Health care giant Johnson & Johnson's second-quarter profit more than doubled, thanks to higher sales of medicines and medical devices as it recovers from recalls and manufacturing problems that cut into sales.
The comparison was made easier by last year's quarter being hurt by $2.2 billion in charges for an acquisition, litigation and asset writedowns.
The maker of baby shampoo, prescription drugs and medical devices handily beat Wall Street expectations and raised its profit forecast by a couple of cents.
New Brunswick, New Jersey-based J&J said net income was $3.83 billion, or $1.33 per share, up from $1.41 billion, or 50 cents per share, a year earlier.
Excluding one-time items, net income was $4.29 billion, or $1.48 per share.
Revenue was $17.88 billion, up 8.5 percent from $16.48 billion a year earlier.
Analysts polled by FactSet, on average, were expecting earnings per share of $1.39 and sales of $17.72 billion.
CEO Alex Gorsky said the results showed progress in "restoring a reliable suply of over-the-counter products to consumers, continuing the successful integration of Synthes and building on the momentum of our pharmaceutical business."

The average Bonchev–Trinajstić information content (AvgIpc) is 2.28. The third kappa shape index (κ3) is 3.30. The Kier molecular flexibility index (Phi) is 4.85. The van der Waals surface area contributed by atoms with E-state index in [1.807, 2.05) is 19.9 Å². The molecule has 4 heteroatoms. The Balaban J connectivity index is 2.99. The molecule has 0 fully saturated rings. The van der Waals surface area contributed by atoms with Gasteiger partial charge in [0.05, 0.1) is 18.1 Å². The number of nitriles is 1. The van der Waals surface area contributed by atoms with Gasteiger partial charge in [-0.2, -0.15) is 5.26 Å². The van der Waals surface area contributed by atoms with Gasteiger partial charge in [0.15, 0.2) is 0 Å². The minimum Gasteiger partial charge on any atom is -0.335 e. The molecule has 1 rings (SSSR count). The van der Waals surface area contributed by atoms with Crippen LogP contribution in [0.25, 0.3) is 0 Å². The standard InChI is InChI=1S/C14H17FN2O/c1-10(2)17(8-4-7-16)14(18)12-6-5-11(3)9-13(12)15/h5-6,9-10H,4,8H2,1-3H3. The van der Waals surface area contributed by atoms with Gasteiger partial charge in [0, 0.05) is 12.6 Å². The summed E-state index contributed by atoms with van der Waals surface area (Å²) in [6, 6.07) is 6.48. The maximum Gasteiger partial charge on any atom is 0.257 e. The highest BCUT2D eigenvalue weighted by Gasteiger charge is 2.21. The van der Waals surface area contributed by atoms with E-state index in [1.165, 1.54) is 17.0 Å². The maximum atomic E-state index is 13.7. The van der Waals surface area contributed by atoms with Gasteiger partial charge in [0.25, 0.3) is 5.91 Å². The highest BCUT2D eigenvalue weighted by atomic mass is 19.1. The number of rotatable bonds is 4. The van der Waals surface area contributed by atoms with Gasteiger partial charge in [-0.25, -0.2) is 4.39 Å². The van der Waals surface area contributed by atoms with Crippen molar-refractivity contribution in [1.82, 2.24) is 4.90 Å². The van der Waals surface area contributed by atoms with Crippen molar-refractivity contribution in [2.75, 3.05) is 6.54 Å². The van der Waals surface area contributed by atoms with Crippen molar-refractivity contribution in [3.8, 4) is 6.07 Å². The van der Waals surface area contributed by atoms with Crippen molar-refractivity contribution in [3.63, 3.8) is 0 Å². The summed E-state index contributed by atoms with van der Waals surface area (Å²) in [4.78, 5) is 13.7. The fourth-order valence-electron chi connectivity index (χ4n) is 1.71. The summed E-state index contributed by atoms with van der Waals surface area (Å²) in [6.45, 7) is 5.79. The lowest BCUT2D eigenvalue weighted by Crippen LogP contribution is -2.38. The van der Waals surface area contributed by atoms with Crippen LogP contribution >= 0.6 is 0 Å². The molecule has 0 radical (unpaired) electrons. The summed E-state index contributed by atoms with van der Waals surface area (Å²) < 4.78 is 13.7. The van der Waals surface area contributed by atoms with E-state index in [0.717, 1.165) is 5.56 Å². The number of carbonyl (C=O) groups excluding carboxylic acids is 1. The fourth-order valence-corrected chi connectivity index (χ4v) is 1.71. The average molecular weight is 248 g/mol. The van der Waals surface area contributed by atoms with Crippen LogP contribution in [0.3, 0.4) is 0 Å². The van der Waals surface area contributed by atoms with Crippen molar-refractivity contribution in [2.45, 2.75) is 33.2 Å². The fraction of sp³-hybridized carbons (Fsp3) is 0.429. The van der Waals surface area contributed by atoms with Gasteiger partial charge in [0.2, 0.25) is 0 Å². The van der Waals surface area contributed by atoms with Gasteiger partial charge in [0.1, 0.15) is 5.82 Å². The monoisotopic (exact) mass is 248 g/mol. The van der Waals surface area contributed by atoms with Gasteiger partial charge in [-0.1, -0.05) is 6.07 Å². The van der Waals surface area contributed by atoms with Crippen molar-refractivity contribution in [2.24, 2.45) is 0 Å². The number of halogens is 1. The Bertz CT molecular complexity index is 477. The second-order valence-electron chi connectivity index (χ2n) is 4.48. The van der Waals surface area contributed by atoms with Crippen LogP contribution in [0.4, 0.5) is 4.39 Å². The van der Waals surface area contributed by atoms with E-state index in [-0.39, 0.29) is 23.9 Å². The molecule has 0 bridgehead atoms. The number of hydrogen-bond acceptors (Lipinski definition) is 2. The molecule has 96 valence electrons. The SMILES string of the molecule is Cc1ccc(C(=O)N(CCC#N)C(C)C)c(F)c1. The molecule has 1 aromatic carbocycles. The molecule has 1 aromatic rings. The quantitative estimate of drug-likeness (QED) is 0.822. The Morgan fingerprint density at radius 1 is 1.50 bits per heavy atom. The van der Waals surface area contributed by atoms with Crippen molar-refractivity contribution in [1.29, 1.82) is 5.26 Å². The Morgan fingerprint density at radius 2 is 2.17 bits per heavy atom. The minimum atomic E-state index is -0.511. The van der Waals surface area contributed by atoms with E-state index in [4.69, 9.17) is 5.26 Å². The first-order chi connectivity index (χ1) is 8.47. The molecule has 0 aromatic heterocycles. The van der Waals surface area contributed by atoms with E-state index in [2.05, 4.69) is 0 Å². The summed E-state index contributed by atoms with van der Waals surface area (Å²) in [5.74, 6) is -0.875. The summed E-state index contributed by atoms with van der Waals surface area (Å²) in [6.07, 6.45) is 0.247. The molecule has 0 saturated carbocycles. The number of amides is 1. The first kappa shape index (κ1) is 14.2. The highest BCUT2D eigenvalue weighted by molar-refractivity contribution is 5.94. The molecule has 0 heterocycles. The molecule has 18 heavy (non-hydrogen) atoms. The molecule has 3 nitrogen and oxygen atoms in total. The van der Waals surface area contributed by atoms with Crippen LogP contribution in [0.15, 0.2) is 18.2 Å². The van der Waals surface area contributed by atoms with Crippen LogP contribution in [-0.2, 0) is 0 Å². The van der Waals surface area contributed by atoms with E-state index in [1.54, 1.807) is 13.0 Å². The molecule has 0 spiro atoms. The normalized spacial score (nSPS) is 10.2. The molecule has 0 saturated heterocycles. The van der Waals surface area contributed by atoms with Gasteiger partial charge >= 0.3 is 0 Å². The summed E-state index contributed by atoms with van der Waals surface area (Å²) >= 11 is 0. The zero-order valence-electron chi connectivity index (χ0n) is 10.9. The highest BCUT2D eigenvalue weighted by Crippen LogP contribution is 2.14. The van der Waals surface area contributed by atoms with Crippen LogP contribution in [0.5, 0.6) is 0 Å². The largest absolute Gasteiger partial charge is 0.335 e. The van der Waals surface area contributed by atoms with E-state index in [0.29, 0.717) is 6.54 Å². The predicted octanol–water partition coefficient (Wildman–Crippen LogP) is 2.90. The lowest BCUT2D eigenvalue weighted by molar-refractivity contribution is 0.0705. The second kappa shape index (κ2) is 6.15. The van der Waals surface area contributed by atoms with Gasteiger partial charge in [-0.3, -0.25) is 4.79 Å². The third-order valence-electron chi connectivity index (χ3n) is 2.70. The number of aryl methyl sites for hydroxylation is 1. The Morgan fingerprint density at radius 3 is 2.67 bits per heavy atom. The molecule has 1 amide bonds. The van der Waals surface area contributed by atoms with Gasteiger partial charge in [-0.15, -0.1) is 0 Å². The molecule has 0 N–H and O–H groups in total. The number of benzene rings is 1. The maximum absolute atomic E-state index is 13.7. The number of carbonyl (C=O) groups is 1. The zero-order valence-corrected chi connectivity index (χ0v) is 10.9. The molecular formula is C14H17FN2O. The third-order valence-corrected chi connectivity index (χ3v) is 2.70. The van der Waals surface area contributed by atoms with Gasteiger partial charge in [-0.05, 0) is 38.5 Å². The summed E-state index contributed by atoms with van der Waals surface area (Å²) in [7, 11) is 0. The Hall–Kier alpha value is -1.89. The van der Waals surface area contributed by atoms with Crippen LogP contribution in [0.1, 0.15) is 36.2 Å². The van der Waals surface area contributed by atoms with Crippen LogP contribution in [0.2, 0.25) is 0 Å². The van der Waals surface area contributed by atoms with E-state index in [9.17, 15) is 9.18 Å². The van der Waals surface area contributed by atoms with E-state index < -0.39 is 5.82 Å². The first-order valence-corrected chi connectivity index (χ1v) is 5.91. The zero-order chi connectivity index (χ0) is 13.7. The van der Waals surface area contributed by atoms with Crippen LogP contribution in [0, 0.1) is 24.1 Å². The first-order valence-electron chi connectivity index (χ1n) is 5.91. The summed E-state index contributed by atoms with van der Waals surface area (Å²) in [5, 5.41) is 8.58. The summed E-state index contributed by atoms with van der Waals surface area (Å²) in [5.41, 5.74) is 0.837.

The company is still trying to resolve manufacturing problems that have led to about four dozen recalls since 2009, mostly of consumer health products such as Tylenol and Motrin.
Reduced sales of the recalled products, plus the factory upgrades and increased regulatory inspections, have cost J&J well over $1 billion and kept many products out of stores. The company has repeatedly pushed back its forecast for when all the recalled nonprescription medicines will be back on store shelves, now aiming to have about 75 percent of those products back in stores by year's end.
Meanwhile, the company's revenue has been boosted by its $19.7 billion acquisition of surgical trauma equipment and orthopedic implants maker Synthes Inc. last June.
Sales of medical devices and diagnostics, J&J's largest segment, climbed 9.6 percent to $7.19 billion in the quarter.
Prescription drug sales jumped nearly 12 percent to $7.03 billion, led by strong sales of immune disorder drug Remicade and prostate cancer drug Zytiga.
Sales of consumer health products edged up just 1.1 percent, to $3.66 billion.
The company raised its profit forecast to $5.40 to $5.47 per share, excluding one-time items. In January, J&J said it expected earnings of $5.35 to $5.45 per share.
The company noted that unfavorable currency exchange rates reduced revenue by 1.5 percent.